Hundreds of thousands of unemployed Californians are in limbo as Congress clashes over extending jobless benefits.
With the state unemployment rate at 12.4 percent and Stanislaus County at 17.3 percent, the stakes and worries are high. Already some 260,000 Californians have lost their long-term benefits since Congress began wrangling over an extension, according to numbers from the state Employment Development Department.
Lawmakers broke for the Independence Day recess on Friday without coming to an agreement. By the time they return to session Monday, it is estimated that more than 2.1 million U.S. residents who have been unemployed for more than six months will have missed checks.
The fight to extend benefits has been going on for more than a month, with Republican senators blocking the bill. They argue that it will put too much strain on the federal deficit. Democrats, meanwhile, hope voters will punish the GOP in the fall for taking a hard line on a benefit that helps people deal with lean times.
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But as the political game plays out, unemployed workers including Monte Bronson of Modesto are taking the brunt of the punishment.
The 53-year-old father of two has worked in construction for the past 30 years. A mason by trade, he said he has worked steadily his whole adult life. But when the economy ground to a halt in 2008, the jobs went away.
He has drawn unemployment on-and-off for two years and is on his second federal extension. He's waiting to see if he will get another one. Four tiers of regular long-term unemployment benefit extensions are available, with a special fifth tier that gives the jobless up to 99 weeks of coverage.
"The number of Californians (affected by the impasse) will continue to grow as time goes on because more people are exhausting their regular or extension tier of benefits," said EDD spokesman Patrick Joyce. "The longer it goes on, week after week, the more people will lose their benefits."
Bronson's last check came last week. He filed an extension but has yet to hear back from the EDD.
If it isn't approved, Bronson said, he won't be able to make next month's rent.
"I am looking at homelessness, really," he said. "Next month I might be down at the Modesto Gospel Mission or standing on a corner with a sign. I don't know."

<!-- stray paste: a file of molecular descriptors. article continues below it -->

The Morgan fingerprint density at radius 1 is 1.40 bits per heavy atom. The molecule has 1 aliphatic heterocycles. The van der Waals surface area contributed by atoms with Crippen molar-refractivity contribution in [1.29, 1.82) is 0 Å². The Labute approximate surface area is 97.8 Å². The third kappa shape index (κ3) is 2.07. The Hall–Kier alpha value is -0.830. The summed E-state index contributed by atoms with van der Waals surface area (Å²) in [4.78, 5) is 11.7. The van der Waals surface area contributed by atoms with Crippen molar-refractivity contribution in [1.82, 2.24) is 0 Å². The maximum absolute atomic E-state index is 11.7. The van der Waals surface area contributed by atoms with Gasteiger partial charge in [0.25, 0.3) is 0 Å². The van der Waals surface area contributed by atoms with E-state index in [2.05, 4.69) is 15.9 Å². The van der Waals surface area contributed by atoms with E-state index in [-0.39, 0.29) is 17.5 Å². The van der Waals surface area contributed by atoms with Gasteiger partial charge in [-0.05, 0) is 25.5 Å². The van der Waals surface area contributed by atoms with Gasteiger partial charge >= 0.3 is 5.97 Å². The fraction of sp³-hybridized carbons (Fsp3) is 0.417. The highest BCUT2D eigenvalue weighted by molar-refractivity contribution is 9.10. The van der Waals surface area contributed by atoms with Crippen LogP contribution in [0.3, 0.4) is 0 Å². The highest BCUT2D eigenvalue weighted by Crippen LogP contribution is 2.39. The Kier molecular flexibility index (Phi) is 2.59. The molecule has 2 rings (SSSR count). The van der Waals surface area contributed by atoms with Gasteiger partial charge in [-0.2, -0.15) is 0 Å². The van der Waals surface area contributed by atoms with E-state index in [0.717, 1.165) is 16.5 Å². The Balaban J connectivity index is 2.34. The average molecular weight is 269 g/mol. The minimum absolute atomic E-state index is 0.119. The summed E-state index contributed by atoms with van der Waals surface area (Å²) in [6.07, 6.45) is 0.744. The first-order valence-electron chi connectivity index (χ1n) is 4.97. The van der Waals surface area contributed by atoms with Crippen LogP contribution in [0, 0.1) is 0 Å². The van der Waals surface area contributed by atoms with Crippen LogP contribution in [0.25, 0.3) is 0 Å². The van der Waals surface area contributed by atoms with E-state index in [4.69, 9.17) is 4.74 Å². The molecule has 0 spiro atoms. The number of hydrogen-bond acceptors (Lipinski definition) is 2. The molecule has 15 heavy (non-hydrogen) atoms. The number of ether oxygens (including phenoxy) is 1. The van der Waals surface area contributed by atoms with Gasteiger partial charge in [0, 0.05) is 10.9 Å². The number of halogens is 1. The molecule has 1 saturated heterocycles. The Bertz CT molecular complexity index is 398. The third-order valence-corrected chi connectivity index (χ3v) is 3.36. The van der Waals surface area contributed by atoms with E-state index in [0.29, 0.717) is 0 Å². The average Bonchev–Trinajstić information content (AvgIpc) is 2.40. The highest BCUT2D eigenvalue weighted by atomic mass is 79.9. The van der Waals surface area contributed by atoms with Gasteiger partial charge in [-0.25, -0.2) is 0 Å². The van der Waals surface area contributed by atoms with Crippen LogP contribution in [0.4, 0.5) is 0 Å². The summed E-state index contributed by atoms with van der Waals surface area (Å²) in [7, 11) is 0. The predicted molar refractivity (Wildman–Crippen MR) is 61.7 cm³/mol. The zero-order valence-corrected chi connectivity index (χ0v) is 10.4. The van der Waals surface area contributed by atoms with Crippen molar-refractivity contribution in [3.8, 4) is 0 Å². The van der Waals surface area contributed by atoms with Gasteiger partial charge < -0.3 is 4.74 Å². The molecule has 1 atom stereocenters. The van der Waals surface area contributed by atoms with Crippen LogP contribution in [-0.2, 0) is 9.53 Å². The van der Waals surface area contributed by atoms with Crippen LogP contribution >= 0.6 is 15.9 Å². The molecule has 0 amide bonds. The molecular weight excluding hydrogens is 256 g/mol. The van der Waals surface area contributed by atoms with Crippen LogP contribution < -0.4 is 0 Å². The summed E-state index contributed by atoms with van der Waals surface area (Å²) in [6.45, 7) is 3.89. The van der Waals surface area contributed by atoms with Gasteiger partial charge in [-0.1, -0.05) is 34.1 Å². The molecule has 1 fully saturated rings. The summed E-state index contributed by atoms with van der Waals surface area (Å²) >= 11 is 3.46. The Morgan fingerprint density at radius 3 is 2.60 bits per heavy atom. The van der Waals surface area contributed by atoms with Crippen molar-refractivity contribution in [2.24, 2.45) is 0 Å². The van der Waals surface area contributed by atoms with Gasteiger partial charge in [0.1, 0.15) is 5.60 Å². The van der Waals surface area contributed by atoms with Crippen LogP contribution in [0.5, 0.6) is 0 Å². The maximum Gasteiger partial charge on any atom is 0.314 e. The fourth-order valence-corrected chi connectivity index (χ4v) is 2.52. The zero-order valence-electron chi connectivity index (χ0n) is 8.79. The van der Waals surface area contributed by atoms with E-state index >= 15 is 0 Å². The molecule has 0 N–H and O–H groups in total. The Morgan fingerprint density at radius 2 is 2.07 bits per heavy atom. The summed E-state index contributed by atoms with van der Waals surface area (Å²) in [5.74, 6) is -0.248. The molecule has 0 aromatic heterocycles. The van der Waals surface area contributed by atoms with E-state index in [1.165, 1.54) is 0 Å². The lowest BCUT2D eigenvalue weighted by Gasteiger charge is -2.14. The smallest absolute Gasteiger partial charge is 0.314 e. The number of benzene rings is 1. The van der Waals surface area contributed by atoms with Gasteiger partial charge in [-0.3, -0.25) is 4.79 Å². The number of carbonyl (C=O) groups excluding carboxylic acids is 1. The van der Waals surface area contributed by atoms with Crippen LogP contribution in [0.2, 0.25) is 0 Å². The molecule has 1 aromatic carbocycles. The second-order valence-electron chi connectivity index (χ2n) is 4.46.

Bronson also pays child support to his ex-wife out of his unemployment check for his two daughters, ages 12 and 16.
With the stakes this high, Bronson said, he watched the Senate hearings all last week.
"It's an argument between Republicans and Democrats. I just don't understand it," he said. "They don't care about the working guy. The Republicans say if they stop unemployment, people will go back to work. But there is no work to go to."
Bronson said he plans to look into more training programs and see what other help is available as the prospect of losing his benefits looms large. He is even considering returning to his roots as a merchant seaman, which he did as a young man.
Jeff Rowe, director of the Alliance Worknet in Stanislaus County, said the organization is bracing for an influx of out-of-work residents looking for more help now that their benefits have lapsed. Already, he said, more than 200 people come in daily to use the resource center.
"We probably will see an increase in the people who come in and want more one-on-one intensive assistance," Rowe said. "Their urgency will be to finding a job as soon as possible."
Rowe said the number of people requesting job training could drop as the number of people requesting job placement increases. Already his office has shifted some resources, offering weekly workshops on job tips and searches.
But even the potential of more help isn't much comfort for jobless workers like Bronson. What he needs most, he said, is a check.
"Looking at homelessness is scary," he said. "I've never been homeless, and I always had money in my pocket. It's just rough."
Bee staff writer Marijke Rowland can be reached at firstname.lastname@example.org or 578-2284.